African American History (HIH2209A)
|Staff||Dr Miguel Hernandez - Lecturer|
|Duration of Module||Term 1: 11 weeks;|
You will need effective communication and analytical skills, oral and written, to complete many of your modules and in a job after you graduate. This module aims to help you develop your skills in researching, interpreting, and analysing both primary and secondary material, and in reporting on your work. It provides you with an opportunity to explore an area of history in more depth, and helps you to develop the depth of understanding you will require to study more specialised areas of history. It will also give you an opportunity to work in a team on a group presentation.
ILO: Module-specific skills
- 1. Be aware of the various developments in the history of people of African descent in North America
- 2. Make a close evaluation of the key concepts and factors which shaped the experience of black people in North America
- 3. Evaluate the main themes in the subject and to collate information upon, and evaluate in greater detail, those aspects of the module discussed in seminar and especially those topics selected by students for their coursework
ILO: Discipline-specific skills
- 4. Analyse the key developments in the history of African Americans
- 5. Collate data from a range of sources, both primary and secondary
- 6. Interpret a wide range of primary sources
- 7. Trace long-term as well as short-term historical developments
- 8. Recognise and deploy historical terminology correctly
- 9. Assess different approaches to historical writing in areas of controversy
ILO: Personal and key skills
- 10. Work both independently and in a group, including participating in oral seminar discussions
- 11. Identify a topic, select, comprehend, and organise primary and secondary materials on that topic with little guidance
- 12. Produce to a deadline and in examination conditions a coherent argument
Topics will include: African-Americans in the Early Republic; Slave Resistance and Rebellion; The American Civil War; The Age of Jim Crow; The First World War and the Great Migration; The New Negro; The Second World War: The "Forgotten Years" of the Negro Revolution; The Civil Rights Movement; Black Militancy and Nationalism; Race and Racism After the Civil Rights Era.
Learning activities and teaching methods (given in hours of study time)
|Scheduled Learning and Teaching Activities||Guided independent study||Placement / study abroad|
Details of learning activities and teaching methods
|Category||Hours of study time||Description|
|Scheduled Learning and Teaching Activities||22||Lectures|
|Scheduled Learning and Teaching Activities||22||Seminars; these will be led by the tutor. You will need to prepare for each seminar and present on a given topic in groups of 4, on 4 occasions|
|Guided independent study||22||Web-based activities located on ELE preparation for seminars and presentations|
|Guided independent study||234||Reading and preparation for seminars and presentations|
|Form of assessment||Size of the assessment (eg length / duration)||ILOs assessed||Feedback method|
|Essay plan x 1||500 words||1-12||Verbal and written|
Summative assessment (% of credit)
|Coursework||Written exams||Practical exams|
Details of summative assessment
|Form of assessment||% of credit||Size of the assessment (eg length / duration)||ILOs assessed||Feedback method|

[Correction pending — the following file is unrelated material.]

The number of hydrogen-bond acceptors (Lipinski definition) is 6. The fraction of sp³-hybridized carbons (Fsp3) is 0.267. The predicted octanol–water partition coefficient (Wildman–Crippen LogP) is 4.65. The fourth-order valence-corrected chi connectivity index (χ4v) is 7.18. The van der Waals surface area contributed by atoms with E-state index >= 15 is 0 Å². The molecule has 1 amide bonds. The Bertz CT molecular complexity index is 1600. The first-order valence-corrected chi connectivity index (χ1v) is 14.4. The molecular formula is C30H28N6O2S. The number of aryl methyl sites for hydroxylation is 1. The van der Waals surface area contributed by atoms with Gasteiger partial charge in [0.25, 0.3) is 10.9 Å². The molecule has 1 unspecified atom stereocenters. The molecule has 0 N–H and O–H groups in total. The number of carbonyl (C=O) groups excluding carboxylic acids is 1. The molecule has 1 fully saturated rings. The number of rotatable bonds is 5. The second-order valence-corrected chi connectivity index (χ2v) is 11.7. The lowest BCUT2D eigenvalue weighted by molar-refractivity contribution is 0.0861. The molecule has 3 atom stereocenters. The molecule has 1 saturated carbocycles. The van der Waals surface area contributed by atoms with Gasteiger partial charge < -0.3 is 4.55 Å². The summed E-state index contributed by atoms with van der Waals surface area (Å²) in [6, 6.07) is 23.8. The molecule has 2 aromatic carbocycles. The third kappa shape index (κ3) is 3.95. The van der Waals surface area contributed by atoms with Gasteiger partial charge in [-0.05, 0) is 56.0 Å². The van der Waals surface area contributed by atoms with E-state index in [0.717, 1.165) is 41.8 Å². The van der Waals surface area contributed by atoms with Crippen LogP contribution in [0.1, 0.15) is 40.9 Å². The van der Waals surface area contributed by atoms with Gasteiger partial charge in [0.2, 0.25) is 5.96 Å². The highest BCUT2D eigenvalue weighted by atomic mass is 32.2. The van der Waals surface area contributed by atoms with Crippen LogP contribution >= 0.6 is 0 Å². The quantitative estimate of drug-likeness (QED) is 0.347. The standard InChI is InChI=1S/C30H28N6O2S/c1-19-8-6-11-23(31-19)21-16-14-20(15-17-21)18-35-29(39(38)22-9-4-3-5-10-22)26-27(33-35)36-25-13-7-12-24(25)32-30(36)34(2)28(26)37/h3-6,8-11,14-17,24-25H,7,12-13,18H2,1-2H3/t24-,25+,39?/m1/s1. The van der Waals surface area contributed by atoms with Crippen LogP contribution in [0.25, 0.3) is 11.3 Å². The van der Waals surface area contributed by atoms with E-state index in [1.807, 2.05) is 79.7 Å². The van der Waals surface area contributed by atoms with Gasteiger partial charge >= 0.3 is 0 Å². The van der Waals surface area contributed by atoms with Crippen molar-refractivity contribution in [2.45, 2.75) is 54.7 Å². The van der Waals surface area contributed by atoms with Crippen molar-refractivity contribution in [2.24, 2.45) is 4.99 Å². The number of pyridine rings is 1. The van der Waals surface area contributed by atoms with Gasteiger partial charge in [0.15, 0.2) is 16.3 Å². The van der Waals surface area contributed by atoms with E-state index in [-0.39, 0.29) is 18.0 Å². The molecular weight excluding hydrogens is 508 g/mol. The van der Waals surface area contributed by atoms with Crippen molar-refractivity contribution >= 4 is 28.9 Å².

|Essay||30||3000 words||1-12||Written and verbal|
|Group Presentation||20||25 Minutes||1-11||Written and verbal|
|Exam||50||2 Questions in 2 Hours||1-12||Written|
Details of re-assessment (where required by referral or deferral)
|Original form of assessment||Form of re-assessment||ILOs re-assessed||Timescale for re-assessment|
|Essay||Essay - 3000 words||1-12||1st September deadline for submission|
|Seen exam||Seen exam - 2 questions in 2 hours||1-12||August/September assessment period|
Two assessments are required for this module. Where you have been referred/deferred for the essay, you will be required to submit an essay which will constitute 33% of the module mark (10 credits). Where you have been referred/deferred for the exam, you will have the opportunity to take a second exam in the August/September reassessment period. This will constitute 67% of the module (20 credits).
Indicative learning resources - Basic reading
Bracey, John H. Jr., and Manisha Sinha (eds.), African American Mosaic: A Documentary History from the Slave Trade to the Twenty-First Century, 2 vols. (Upper Saddle River, NJ, 2004).
Hine, Darlene Clark, William C. Hine and Stanley Harrold, The African-American Odyssey (Combined Volume, 5th ed.; Upper Saddle River, NJ, 2011).
Holt, Thomas C. (ed.), Major Problems in African-American History, 2 vols. (Boston, 2000).
Kelley, Robin D.G., and Earl Lewis (eds.), To Make our World Anew, 2 vols. (Oxford, 2005).
Painter, Nell Irvin, Creating Black Americans: African-American History and its Meanings, 1619 to the Present (New York, 2006).
Module has an active ELE page?
Indicative learning resources - Web based and electronic resources
The Avalon Project: African Americans (http://avalon.law.yale.edu/subject_menus/african_americans.asp)
Black Past (http://www.blackpast.org/)
PBS Eyes on the Price: America’s Civil Rights Movement 1954-1985 (http://www.pbs.org/wgbh/amex/eyesontheprize/index.html)
The Martin Luther King Research and Education Institute (http://mlk-kpp01.stanford.edu/)
Race and Place: An African-American Community in the Jim Crow South: Charlottesville, VA (http://www2.vcdh.virginia.edu/afam/raceandplace/index.html)
Schomburg Center for Research in Black Culture (http://www.nypl.org/locations/tid/64/node/65914)
Without Sanctuary: Photographs and Postcards of Lynching in America (http://withoutsanctuary.org/main.html)
Available as distance learning?
Last revision date